North American exploration behemoth Encana Corp. claimed a big reduction in costs during the third quarter as it continued an aggressive campaign to boost total production by 60% and increase cash flow.

Operating costs fell 20% from the year-go period, while transportation/processing costs were down more than 36%. And production rates climbed across the operator's "core four" regions -- two in Texas, the Permian Basin and Eagle Ford Shale -- and two in Canada -- the Montney and Duvernay formations.

CEO Doug Suttles and his management team discussed the Calgary independent's progress during a conference call Thursday morning. "We continue to build on our track record of operational execution during the third quarter," Suttles told investors. "We demonstrated improved well productivity with precision targeting of our horizontal well bores and by optimizing our completion designs...

"We also matched or beat our second quarter pacesetter well cost in each of the four core assets," he said, giving a nod to a 7,500-foot Permian well completed for $4.2 million -- almost 40% lower than Encana's 2015 average.

Meanwhile, the core four delivered 242,800 boe/d between July and September, representing more than 70% of the company's total 338,000 boe/d. The four assets contributed 104,500 b/d, or 89%, of liquids production and 830 MMcf/d, or 63%, of natural gas production. Total production fell from year ago, with natural gas output falling 14% to 1,326 MMcf/d, and liquids output down 17% to 117,000 b/d.

Net earnings beat Wall Street expectations at $317 million (37 cents/share) in 3Q2016, compared with a loss in 3Q2015 of $1.24 billion (minus $1.47). Cash flow climbed 38% to $252 million. Revenue declined to $979 million from $1.31 billion.

Encana had highlighted its technical expertise at length during an analyst day conference in early October (see Shale Daily, Oct. 5). COO Mike McAllister elaborated a bit more on Thursday, explaining that the focus keys on three technical drivers: targeting, fracture geometry and completion design. For instance, innovative techniques that include testing cheaper brown sand in proppant operations versus premium white sand are paying dividends.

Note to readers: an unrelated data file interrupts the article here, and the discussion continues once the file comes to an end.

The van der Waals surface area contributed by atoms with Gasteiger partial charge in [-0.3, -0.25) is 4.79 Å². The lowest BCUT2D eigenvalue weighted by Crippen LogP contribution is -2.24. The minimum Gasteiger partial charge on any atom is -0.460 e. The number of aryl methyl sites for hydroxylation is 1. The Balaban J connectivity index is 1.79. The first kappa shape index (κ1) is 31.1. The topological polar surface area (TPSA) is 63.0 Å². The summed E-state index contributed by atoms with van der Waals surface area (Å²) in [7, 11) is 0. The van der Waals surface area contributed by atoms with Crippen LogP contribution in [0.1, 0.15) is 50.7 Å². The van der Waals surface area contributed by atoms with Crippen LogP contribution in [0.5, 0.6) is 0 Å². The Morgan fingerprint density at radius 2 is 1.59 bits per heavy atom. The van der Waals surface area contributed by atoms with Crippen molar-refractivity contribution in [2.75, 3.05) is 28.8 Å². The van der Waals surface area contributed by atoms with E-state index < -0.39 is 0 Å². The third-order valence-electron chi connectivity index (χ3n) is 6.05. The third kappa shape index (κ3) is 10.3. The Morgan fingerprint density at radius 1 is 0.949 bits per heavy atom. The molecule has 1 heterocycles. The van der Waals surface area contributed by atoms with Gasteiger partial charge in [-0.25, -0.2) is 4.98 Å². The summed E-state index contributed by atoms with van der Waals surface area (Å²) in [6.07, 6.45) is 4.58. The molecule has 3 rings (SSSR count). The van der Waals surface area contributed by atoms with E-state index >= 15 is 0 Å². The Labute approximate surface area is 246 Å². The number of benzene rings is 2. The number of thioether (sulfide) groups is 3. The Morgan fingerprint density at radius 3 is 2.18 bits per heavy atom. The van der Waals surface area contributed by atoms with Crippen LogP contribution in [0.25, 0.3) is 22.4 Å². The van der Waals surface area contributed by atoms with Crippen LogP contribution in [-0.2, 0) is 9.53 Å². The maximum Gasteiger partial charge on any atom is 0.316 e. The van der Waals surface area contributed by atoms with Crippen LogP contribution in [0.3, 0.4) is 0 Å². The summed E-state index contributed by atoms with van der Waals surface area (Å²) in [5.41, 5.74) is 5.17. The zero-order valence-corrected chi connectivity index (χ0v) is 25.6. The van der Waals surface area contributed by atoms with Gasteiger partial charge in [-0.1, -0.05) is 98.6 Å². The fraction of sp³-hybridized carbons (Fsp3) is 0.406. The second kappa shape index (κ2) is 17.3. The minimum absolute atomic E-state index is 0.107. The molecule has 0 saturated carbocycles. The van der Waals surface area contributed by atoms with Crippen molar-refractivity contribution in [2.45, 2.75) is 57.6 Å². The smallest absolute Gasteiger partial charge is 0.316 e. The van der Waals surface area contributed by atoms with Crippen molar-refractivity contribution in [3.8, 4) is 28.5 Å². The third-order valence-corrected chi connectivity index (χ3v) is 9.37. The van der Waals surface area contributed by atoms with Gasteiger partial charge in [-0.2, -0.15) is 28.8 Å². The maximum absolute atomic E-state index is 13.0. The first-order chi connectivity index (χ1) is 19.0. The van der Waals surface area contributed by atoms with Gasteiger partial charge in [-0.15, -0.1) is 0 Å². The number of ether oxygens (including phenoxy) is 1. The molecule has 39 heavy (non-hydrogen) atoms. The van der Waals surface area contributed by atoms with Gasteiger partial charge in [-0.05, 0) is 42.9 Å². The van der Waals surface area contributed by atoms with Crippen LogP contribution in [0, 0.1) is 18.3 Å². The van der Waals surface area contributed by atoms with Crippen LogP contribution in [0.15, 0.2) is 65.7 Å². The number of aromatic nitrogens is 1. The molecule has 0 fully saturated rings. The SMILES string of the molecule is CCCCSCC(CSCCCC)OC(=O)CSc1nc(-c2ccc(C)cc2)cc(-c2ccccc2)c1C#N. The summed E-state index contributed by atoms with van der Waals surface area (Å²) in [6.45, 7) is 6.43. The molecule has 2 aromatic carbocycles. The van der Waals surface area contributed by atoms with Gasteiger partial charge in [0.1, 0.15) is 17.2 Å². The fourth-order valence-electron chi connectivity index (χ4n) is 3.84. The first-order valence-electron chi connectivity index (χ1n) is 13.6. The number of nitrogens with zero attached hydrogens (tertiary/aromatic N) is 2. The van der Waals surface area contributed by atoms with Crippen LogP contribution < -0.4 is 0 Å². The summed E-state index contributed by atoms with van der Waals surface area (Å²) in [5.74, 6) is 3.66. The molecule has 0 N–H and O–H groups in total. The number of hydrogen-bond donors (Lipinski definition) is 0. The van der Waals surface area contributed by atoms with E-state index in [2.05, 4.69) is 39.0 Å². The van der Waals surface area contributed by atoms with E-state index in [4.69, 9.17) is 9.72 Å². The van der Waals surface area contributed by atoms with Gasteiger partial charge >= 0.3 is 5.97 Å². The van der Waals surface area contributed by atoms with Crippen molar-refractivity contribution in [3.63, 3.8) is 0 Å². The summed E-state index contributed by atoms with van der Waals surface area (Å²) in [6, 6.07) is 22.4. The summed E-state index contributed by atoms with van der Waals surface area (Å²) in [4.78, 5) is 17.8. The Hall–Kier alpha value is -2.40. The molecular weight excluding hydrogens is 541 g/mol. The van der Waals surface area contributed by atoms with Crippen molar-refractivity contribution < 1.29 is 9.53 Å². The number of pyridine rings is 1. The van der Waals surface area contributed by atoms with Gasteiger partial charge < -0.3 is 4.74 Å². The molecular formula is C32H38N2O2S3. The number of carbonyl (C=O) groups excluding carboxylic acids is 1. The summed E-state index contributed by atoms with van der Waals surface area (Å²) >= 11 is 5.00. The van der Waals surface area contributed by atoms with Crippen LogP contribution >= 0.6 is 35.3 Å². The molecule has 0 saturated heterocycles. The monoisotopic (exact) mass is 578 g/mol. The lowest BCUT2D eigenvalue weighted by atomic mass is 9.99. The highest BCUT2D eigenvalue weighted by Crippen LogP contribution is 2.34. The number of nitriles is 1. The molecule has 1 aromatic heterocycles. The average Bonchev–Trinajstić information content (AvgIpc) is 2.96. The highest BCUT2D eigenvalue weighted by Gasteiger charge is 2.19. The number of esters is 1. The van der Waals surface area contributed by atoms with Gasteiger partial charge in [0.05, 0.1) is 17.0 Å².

"We've tested across all our plays, and we're not seeing really any degradation at all with respect to well performance as a result of sand," McAllister said. "The real upside is the cost savings. As an example, in the Duvernay on a per-well basis we're saving over $130,000/well as a results of using that sand."

The results from pumping more proppant into more fractures also are stark.

"Back in 2015, we ran multiple wells at up to 4,000 pounds per foot,” McAllister said. "This year we've been using 1,200-1,800 pounds per foot," and initial production (IP) rates are rising.

In the Permian, wells in Glasscock County, TX, were completed with 1,500 pounds/foot in 50-foot cluster spacing. Two new wells have been flowing for about three months, with IP rates "about 30% above type curve," McAllister said. Likewise in the Eagle Ford, Encana is using a new completion design with thin fluid and cluster spacing tighter than 25 feet to create a complex fracture system.

In three Eagle Ford wells that came on during the quarter using the design, Encana pumped about 2,400 pounds/foot of proppant "and saw no stress shadowing overwhelming any of the individual fractures," he said. "This means all fractures are equally contributing to the well. These are early results, but through the first 30 days, we're seeing 125% increase in productivity."

The first two Austin Chalk wells in Karnes County, TX, within the Eagle Ford also improved, with IP rates testing at 2,000 boe/d and 3,100 boe/d. "At an 80% oil cut, these two wells combined have produced over 100,000 bbl of oil in 30 days from a total of just 7,000 feet of lateral," he said.

"We're in the process of updating our inventory and expect to add at least 100 locations to our Eagle Ford inventory...We previously had zero Austin Chalk locations included. We also expect to spud at least three new Austin Chalk wells before year-end. We are maximizing capital productivity by utilizing our existing Eagle Ford facilities for this program."

Results also are topping expectations in the Montney, where Encana has seen a step-change in well productivity, achieving up to 55% more output from new wells at Pipestone. In early October Encana highlighted two Pipestone wells that had average IPs over 30 days (IP30) of 900 b/d of condensate and a total of 1,400 boe/d.

"Since then, our two most recent Pipestone wells have passed 30 days of production," McAllister said. "These two wells are even stronger with IP30s of 1,200 b/d and 2,400 boe/d..."

Innovation also is lowering costs. Since 2014, more than 70% of well cost reductions have been "structural, therefore, sustainable," McAllister said. "The remaining 30% savings are a benchmark against 2014 service costs. While activity is picking up, we're still a long way from 2014, when oil was $100/bbl.